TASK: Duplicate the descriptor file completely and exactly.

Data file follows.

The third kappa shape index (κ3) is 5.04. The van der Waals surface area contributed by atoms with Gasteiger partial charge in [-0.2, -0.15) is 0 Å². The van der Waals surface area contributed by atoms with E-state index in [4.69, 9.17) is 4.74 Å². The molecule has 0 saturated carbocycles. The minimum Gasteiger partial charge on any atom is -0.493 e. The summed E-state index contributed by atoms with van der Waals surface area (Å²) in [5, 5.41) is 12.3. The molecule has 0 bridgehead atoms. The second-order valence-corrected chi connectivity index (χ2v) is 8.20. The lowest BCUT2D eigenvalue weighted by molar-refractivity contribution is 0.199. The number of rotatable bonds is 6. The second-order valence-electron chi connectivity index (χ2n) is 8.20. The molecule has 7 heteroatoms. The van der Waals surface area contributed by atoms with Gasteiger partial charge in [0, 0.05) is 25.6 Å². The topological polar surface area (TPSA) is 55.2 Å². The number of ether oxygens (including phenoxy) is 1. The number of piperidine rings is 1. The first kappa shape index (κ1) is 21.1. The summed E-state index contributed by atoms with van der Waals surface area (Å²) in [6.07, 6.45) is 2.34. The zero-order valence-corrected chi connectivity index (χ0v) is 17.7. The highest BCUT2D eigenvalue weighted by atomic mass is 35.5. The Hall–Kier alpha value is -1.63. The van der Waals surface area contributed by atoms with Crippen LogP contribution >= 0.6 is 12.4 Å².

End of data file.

The third kappa shape index (κ3) is 5.04. The van der Waals surface area contributed by atoms with Gasteiger partial charge in [-0.2, -0.15) is 0 Å². The van der Waals surface area contributed by atoms with E-state index in [4.69, 9.17) is 4.74 Å². The molecule has 0 saturated carbocycles. The minimum Gasteiger partial charge on any atom is -0.493 e. The summed E-state index contributed by atoms with van der Waals surface area (Å²) in [5, 5.41) is 12.3. The molecule has 0 bridgehead atoms. The second-order valence-corrected chi connectivity index (χ2v) is 8.20. The lowest BCUT2D eigenvalue weighted by molar-refractivity contribution is 0.199. The number of rotatable bonds is 6. The second-order valence-electron chi connectivity index (χ2n) is 8.20. The molecule has 7 heteroatoms. The van der Waals surface area contributed by atoms with Gasteiger partial charge in [0, 0.05) is 25.6 Å². The topological polar surface area (TPSA) is 55.2 Å². The number of ether oxygens (including phenoxy) is 1. The number of piperidine rings is 1. The first kappa shape index (κ1) is 21.1. The summed E-state index contributed by atoms with van der Waals surface area (Å²) in [6.07, 6.45) is 2.34. The zero-order valence-corrected chi connectivity index (χ0v) is 17.7. The highest BCUT2D eigenvalue weighted by atomic mass is 35.5. The Hall–Kier alpha value is -1.63. The van der Waals surface area contributed by atoms with Crippen LogP contribution >= 0.6 is 12.4 Å².